This act of hiding oneself to reveal their craft is also seen in the wardrobe of American interior designer Sister Parish. Sister’s work was built around a bright aesthetic, but when examining her own sense of style, there are extremes. Her professional attire was consistently colored in somber hues and designed in structured silhouettes. This countered the way she transformed her rooms, which were festooned with rich fabrics and quirky embellishments for customers with social status’ as bright as the patterns she used.
How Dorothy Became Sister
Sister was born Dorothy Kinnicutt to a wealthy American family. She earned the moniker Sister as a familial nickname, which followed her into adulthood. Her childhood occurred during the early twentieth century, which was a time where the occupation of an interior designer was not realized. Instead, it was a set of duties based on societal rules to be taken on by a wife or female relative. Sister came into her own appreciation of the craft through both genuine interest and designing her first marital home with her husband, Albert. In 1933, Sister began her interior design business in a small one-room office in Far Hills, New Jersey. The fact that she was a married woman owning a business was considered scandalous and resulted in her husband losing his inheritance.
Sister established herself as an interior designer by designing for her friends, which led to one project after another. By 1962, the business was so successful that Sister needed a partner. She found a then-young interior designer named William Hadley who specialized in combining classic and contemporary styles. Together the duo designed rooms for some of the top names in American society, which included the Astors, Paleys, and even the Kennedys.
Sister is credited for creating and popularizing the American Country look, an interior design aesthetic that was described by a 1999 profile in Architectural Digest as, “…a certain kind of cozy old-money look, part opulent, part hand-me-down.” This upscale ‘lived-in’ feel was created by using antiques and assorted furniture that was complemented with wicker accents, graphic rugs, and handmade textiles. She also liked to include artistic details like scenic panoramas, which elevated the rooms to suit the needs and societal lives of her clients.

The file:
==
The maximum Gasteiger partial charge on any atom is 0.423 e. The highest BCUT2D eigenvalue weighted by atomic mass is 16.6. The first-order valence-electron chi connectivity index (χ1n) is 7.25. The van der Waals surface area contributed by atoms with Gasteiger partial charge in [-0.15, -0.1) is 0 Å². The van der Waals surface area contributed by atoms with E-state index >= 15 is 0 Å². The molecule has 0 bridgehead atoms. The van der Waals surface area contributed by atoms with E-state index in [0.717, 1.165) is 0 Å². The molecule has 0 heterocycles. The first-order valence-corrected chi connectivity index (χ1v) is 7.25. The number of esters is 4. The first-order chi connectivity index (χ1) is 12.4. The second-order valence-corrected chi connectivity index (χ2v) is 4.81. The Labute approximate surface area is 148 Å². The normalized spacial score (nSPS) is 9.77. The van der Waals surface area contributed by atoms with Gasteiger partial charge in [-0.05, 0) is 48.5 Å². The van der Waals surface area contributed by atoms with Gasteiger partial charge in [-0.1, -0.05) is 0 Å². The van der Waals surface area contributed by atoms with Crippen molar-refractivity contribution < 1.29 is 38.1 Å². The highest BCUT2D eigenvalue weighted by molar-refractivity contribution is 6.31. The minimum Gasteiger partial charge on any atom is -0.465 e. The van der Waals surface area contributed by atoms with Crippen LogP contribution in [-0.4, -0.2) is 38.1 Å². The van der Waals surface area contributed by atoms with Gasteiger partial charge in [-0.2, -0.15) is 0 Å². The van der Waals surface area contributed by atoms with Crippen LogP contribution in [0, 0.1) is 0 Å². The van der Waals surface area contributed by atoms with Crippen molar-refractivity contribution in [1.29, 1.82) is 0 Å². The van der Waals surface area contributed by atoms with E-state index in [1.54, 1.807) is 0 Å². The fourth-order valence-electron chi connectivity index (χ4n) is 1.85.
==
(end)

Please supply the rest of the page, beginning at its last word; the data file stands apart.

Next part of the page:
Dressing as Sister Parish There is not much text on Sister’s wardrobe, but she was frequently photographed during the height of her career. By analyzing her wardrobe in these photographs and comparing them with her work, a greater understanding of her own aesthetic is revealed.
Sister’s first identity in American society was of a wife. However, her passion for interior design created a new path that let her use her own name and voice. She reveled in this new identity with an outgoing personality and a matching design aesthetic. This passion did not translate into her own professional wardrobe, which was based on darkly-colored outfits with small touches of white neck collars, pussy bows, or jewelry. Constructed, conservative silhouettes channeled her aristocratic upbringing through variations of pencil skirts with jackets or knee-length dresses in crew or V-necklines. Sister’s mainstays were a blonde coif, a flash of red lipstick, and pearls in either a necklace, earring, or brooch form. This personal appearance was that of a diligent professional whose clothing choices were direct and chic, which left the interior design as the focus.